Otitis Media and Interna Average Cost

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What is Otitis Media and Interna?

The ear is not just an instrument for hearing, it also helps your equine keep a sense of balance.  The horse’s ear is divided into three parts; the outer, middle and inner ear.  The visual part of the ear is called the outer ear and it consists of auricular cartilage, skin, hair, and the auditory canal. The outer ear is also called the pinna or the auricle, it helps collect sound waves. The middle ear includes the eardrum, the eustachian tube, and the three smallest bones in the horse’s body: the malleus, incus, and stapes.

The middle ear helps to transmit sound waves from the outer ear into the inner ear. The inner ear consists of auditory nerves, the cochlea, a bony labyrinth, and the vestibular system which helps maintain a sense of equilibrium (balance). The cochlea in the inner ear helps convert sound waves into nerve impulses, which are then transmitted to the brain.  

Inner ear infections can spread to the horse’s brain and lead to meningitis and swelling of the brain. Untreated otitis media and interna in horses can also result in: 

  • The eardrum rupturing
  • Hearing loss
  • Neurological issues, such as facial paralysis.
  • The fusion and fracture of the tympanohyoid joint. When the tympanohyoid joint fractures, it can cause a hematoma, which can be fatal to the horse

Equine otitis media and interna are the inflammation of the middle ear and inner ear structures. Otitis media and interna are not common problems in horses but once the infection spreads from the middle ear to the internal area, serious consequences can develop.

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Symptoms of Otitis Media and Interna in Horses

Symptoms may include:

  • Head tilt
  • Ear droop
  • Nasal discharge
  • Ataxia
  • Circling
  • Falling
  • Depression
  • Decreased tears
  • Ear paresis
  • Fever
  • Corneal ulceration
  • Inability to blink
  • Facial paralysis
  • Hearing loss

Causes of Otitis Media and Interna in Horses

Otitis media and interna may be caused by:

  • Bacterial infection
  • Bottle feeding
  • Fungal infection
  • Drug reaction
  • Food allergies
  • Guttural pouch infection

Diagnosis of Otitis Media and Interna in Horses

The veterinarian will want to go over the medical history of your horse. He may ask to see vaccination, dental and deworming records.  Let the veterinarian know if your horse is on any current supplementation or medication. The veterinarian will then perform a full physical exam including taking the patient’s temperature, palpating lymph nodes, checking the color of the gums and noting the overall look of the condition of the horse.  The veterinarian may want to perform an endoscopic examination, which will check the ear structures.  

The horse will need to be sedated for the procedure; if the veterinarian chooses to use an otoscope to examine the ear, the horse will need to have general anesthesia. Further diagnostic tests may include head x-rays, computed tomography of the skull and a culture of the middle ear fluid.  A complete blood count will help determine if the patient has a bacterial infection. When allergies are a consideration, the veterinarian may suggest a skin-prick test and/or an IgE blood test.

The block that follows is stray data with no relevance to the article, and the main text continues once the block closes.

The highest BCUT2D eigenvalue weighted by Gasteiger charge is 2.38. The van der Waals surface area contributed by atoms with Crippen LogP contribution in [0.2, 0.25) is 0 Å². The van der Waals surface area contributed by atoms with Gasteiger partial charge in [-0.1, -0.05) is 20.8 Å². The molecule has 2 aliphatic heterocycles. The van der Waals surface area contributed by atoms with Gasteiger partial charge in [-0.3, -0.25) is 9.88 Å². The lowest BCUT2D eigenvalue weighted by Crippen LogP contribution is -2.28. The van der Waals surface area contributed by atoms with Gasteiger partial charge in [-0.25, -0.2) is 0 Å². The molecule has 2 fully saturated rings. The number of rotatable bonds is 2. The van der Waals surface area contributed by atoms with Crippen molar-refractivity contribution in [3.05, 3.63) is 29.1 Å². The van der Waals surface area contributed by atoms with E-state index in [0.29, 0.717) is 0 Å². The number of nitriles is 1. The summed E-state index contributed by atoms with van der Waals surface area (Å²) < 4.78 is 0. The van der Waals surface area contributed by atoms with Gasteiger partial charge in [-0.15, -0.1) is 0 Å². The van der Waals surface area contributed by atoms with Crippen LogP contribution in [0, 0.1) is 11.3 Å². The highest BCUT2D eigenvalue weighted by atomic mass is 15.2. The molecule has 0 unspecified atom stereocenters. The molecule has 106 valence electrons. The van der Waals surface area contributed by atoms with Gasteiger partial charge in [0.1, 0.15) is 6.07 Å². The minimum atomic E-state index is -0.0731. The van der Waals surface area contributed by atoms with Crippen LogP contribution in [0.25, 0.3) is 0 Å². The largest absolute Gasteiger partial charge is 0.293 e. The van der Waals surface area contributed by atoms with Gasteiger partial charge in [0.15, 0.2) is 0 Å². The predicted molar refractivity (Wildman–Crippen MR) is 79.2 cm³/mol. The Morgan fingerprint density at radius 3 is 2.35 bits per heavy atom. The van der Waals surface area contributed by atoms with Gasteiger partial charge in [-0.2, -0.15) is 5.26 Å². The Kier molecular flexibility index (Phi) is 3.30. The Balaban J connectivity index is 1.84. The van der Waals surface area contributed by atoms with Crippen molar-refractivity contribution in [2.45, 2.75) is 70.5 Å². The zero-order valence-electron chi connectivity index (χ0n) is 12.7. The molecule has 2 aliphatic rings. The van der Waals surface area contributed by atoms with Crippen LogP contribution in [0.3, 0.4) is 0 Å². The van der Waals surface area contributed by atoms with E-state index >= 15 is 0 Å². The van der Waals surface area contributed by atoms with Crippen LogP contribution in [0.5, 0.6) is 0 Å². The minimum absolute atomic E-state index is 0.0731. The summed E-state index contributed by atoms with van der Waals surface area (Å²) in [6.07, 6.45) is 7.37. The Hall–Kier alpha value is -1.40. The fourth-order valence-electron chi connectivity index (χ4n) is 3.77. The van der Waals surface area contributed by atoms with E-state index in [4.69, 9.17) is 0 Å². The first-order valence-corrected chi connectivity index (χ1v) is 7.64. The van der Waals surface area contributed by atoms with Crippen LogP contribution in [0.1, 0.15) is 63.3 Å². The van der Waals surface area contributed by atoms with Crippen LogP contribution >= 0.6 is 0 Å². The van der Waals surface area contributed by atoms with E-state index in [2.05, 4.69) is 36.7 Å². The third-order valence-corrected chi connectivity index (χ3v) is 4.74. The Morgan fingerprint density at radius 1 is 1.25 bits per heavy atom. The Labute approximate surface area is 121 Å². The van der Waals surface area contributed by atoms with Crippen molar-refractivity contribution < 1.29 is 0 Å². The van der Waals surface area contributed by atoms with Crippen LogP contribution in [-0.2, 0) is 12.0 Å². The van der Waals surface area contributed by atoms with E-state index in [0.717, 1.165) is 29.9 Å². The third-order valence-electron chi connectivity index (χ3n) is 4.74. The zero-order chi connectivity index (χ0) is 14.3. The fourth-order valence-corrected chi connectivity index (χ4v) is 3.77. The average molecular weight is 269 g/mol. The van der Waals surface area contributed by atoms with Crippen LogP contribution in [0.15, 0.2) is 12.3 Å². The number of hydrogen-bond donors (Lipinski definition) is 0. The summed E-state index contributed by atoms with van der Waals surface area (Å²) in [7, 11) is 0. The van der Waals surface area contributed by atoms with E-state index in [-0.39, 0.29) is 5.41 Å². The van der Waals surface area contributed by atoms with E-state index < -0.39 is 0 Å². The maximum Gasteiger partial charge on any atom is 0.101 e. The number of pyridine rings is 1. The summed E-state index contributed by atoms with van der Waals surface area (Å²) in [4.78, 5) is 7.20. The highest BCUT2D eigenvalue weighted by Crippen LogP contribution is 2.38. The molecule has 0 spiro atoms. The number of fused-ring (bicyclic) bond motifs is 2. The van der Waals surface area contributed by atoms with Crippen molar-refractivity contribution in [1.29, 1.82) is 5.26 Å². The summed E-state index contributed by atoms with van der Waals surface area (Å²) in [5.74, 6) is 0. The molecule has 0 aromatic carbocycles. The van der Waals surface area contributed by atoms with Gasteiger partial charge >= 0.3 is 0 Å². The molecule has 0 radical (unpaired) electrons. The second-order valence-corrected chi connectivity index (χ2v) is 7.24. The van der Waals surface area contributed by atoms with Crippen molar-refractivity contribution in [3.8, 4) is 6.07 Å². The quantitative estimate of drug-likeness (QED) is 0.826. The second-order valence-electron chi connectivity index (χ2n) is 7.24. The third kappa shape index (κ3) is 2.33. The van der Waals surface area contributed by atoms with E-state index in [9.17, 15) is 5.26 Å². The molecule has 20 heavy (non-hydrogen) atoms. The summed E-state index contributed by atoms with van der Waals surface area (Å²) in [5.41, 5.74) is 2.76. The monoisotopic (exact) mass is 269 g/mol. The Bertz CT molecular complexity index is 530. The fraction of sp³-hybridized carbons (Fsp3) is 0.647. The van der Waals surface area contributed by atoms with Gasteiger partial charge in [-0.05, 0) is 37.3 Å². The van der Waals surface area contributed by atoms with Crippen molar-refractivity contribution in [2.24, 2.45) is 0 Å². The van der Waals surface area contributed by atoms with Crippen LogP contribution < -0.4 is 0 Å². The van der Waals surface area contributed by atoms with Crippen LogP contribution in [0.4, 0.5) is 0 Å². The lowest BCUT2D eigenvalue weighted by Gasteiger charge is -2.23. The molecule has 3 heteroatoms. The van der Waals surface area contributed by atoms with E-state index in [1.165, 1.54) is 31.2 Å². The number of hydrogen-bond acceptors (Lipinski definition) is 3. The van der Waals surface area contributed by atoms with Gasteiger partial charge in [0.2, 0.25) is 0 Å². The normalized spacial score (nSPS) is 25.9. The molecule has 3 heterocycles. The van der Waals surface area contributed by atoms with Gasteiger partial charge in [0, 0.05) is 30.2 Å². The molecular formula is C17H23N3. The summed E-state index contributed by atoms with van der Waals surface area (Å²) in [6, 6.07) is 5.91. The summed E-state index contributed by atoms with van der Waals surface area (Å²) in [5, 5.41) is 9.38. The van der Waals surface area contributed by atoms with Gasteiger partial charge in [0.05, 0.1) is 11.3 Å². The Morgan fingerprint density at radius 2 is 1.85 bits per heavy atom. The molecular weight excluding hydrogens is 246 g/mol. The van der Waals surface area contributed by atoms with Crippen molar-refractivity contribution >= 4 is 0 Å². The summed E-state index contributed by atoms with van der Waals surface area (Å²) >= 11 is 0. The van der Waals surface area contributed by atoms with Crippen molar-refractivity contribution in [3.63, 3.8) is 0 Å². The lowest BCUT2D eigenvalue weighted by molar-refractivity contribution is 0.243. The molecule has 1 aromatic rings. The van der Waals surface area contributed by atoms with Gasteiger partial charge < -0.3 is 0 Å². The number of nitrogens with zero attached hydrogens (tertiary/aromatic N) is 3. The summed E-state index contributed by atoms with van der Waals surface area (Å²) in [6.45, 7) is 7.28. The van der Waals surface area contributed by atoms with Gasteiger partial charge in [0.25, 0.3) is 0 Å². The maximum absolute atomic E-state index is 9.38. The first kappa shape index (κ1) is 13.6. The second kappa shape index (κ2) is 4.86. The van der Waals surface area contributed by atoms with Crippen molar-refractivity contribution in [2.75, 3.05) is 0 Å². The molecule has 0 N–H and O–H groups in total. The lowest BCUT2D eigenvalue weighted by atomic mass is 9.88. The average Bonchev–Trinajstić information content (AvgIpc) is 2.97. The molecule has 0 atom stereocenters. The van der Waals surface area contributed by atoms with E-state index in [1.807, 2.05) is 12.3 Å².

Treatment of Otitis Media and Interna in Horses

Treatment of otitis media and interna in horses is usually involves the administration of pain medication, nonsteroidal anti-inflammatory drugs, and oral antibiotics. The patient may also be prescribed medicated ear drops. Horses that are experiencing neurological issues may need to be hospitalized for observation and treatment. In some severe cases of otitis media and interna, the veterinarian may refer you to an equine surgeon. The equine surgeon may need to perform a total ear canal ablation or bulla (middle ear) osteotomy.

Recovery of Otitis Media and Interna in Horses

Patients that are treated in the early stages of otitis media and interna have a very good recovery prognosis.  It is important to follow the veterinarian’s treatment plan.  Follow up visits will be needed to monitor the horse’s progress.  Sometimes infections do not respond well to a particular antibiotic.  In a case such as this, the veterinarian may need to change your horse’s medication. A complete blood count will need to be retaken to ensure the infection is responding well to the prescribed medication.

If your horse had surgery, he will be kept in the hospital for a minimum of 24 hours. The intravenous therapy will continue overnight, in order to provide fluids and medication to the patient. Once your horse is released, the equine veterinarian will provide you with post-operative instructions.  The incision must be kept dry and clean.  The horse will be restricted in regards to exercise for 4-6 weeks.  Sutures or staples will need to be removed by the veterinarian.